Finally, we undergo the exercise to investigate future requirements on cross section measurements to explain the highest energies which is be measured by AMS-02. Fig. 11 is a dedicated plot for fixed GeV, which corresponds to the central value of the last energy bin of the current AMS-02 measurement. The figure contains the same information as Fig. 7(a), displaying the usual contours with 3% and 30% accuracy requirement for inner and outer parameter space, respectively. We find that cross section should be measured with a proton beam of TeV and around 7. The corresponding CM frame variables are GeV, , and GeV, which are probably more feasible for experiments than the high pseudorapidity values required in the LAB frame.
In the present situation the large energy part GeV of the AMS-02 flux is dominated by statistical uncertainties. Hence, until the scheduled operation of AMS-02 in 2024, the accuracy will increase. To estimate this improvement, we assume that systematical uncertainties stay constant, while the statistical uncertainty reduces according to the Poisson statistics. The current AMS-02 analysis contains 4 years of data and until 2024 AMS-02 may collect 13 years of data. Accordingly, we rescale the statistical error by a factor of . As expected, the contour in Fig. 11 slightly increases. As a last step, we show the size of a contour if we require 5% accuracy on the whole AMS-02 energy range. This leads to a significant increase of the contour. Now fixed target measurements would need to cover a parameter space for beam energies from about 0.5 TeV up to 30 TeV, and for pseudorapidity from 6 to above 9.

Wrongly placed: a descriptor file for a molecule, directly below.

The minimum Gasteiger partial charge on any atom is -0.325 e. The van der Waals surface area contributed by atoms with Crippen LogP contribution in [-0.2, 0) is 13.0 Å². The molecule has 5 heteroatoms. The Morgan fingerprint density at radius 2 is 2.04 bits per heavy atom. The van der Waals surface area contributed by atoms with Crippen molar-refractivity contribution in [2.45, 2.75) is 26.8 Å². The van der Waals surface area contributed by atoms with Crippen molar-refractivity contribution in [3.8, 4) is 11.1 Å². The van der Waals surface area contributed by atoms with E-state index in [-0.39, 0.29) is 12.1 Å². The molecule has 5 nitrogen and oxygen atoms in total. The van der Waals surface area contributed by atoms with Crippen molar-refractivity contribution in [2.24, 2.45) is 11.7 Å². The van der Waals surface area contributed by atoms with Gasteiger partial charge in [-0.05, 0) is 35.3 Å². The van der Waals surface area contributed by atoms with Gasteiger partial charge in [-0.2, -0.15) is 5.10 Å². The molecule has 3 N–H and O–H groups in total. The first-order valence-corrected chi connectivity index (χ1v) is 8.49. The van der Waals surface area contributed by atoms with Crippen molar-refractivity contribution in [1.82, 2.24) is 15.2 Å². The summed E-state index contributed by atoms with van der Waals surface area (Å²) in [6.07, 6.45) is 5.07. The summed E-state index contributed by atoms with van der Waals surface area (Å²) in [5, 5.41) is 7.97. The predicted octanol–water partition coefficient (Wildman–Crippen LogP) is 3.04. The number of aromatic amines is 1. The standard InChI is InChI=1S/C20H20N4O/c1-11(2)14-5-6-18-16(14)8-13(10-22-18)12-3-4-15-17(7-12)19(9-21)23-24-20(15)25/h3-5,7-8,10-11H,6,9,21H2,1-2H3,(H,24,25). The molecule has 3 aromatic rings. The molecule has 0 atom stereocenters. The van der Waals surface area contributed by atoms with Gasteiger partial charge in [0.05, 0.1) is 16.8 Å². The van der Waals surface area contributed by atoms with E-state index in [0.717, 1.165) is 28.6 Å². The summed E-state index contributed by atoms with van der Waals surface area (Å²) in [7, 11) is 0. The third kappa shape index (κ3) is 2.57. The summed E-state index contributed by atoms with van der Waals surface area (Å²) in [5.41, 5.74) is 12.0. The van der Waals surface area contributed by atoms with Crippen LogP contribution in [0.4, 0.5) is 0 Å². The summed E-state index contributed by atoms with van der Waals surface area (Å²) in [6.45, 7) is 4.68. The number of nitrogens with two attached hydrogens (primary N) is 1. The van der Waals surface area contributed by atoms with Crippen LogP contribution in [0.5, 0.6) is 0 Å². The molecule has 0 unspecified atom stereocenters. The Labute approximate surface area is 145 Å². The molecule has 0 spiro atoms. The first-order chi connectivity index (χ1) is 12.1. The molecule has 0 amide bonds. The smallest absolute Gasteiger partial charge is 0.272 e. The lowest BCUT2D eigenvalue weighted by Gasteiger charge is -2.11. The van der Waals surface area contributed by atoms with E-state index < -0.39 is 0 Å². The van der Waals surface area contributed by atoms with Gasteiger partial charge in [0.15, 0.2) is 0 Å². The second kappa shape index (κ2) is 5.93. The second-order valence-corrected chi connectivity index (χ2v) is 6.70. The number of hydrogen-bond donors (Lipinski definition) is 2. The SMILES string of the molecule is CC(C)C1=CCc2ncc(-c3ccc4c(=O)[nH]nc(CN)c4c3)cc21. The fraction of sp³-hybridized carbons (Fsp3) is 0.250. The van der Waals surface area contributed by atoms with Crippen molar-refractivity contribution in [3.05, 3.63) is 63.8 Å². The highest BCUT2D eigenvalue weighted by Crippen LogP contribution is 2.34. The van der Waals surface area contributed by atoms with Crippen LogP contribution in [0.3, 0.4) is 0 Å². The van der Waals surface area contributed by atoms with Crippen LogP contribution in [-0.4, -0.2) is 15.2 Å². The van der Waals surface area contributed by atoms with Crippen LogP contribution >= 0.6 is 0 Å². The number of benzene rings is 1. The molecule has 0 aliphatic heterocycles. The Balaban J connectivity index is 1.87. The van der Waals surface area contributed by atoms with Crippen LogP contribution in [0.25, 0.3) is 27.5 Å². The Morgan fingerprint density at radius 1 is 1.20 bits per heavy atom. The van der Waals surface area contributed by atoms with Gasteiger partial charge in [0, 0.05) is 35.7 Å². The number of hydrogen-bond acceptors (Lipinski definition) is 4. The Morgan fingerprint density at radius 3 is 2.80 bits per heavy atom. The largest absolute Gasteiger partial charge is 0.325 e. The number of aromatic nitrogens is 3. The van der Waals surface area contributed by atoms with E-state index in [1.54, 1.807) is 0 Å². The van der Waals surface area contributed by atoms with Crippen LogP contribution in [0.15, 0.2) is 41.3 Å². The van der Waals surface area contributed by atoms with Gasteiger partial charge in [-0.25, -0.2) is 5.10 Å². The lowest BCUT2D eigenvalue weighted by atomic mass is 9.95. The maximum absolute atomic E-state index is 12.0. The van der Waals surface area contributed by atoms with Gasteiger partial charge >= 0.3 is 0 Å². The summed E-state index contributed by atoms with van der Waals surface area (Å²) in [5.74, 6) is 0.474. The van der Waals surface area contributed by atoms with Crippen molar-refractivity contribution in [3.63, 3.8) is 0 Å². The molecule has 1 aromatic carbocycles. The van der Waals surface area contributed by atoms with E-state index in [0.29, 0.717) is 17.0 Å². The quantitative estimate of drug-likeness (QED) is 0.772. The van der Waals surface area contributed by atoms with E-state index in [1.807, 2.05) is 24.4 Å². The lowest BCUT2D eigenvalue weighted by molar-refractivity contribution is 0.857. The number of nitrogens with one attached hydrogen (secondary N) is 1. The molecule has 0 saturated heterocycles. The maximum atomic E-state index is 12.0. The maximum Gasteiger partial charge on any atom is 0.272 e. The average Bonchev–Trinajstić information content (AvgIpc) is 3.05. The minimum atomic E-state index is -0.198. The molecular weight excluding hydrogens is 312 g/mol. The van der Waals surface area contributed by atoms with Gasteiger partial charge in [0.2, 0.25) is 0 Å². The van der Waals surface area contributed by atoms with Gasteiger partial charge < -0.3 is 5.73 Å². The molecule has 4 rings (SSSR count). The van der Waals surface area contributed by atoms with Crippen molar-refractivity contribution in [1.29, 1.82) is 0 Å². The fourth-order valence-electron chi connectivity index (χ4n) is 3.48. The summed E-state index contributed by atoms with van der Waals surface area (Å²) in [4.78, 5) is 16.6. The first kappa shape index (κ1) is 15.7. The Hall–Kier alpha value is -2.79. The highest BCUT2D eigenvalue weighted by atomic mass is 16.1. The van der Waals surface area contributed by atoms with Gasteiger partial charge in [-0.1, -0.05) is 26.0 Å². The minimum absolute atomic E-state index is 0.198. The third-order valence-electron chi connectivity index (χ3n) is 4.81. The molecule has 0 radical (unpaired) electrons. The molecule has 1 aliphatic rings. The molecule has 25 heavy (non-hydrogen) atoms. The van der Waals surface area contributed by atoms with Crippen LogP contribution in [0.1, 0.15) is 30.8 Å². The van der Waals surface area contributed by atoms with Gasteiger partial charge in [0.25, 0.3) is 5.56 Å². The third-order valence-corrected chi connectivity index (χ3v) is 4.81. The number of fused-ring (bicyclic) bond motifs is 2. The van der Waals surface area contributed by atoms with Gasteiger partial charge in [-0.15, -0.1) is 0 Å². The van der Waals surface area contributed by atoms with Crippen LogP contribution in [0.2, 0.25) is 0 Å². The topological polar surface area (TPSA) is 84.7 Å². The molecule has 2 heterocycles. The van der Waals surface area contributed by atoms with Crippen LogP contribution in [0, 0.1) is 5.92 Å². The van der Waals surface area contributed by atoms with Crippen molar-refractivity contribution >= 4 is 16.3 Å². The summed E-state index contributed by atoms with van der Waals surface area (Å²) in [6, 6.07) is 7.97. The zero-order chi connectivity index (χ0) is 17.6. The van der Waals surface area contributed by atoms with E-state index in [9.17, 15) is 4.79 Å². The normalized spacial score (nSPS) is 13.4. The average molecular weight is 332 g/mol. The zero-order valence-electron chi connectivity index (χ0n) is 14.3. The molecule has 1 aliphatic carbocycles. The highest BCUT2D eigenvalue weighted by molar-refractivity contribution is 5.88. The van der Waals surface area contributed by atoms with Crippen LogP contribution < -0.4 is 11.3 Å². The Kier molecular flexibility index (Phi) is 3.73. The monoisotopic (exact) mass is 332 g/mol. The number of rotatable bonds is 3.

Iv Summary and Conclusion

Antiprotons in CRs have been measured with space-based experiments with unprecedented accuracy. After the high-precision measurement by the PAMELA detector, the flux of cosmic-ray (CR) antiprotons has been provided with unprecedented accuracy by AMS-02 on the International Space Station, with data in the energy range 0.5-400 GeV and errors that are as low as few 5%. The CR antiprotons are expected to be produced by the scatterings of CR proton and helium off the interstellar medium, made by hydrogen and helium at rest. The inclusive cross sections for the possible interactions induce a significant uncertainty in the determination of the antiproton source term and finally on the antiproton flux.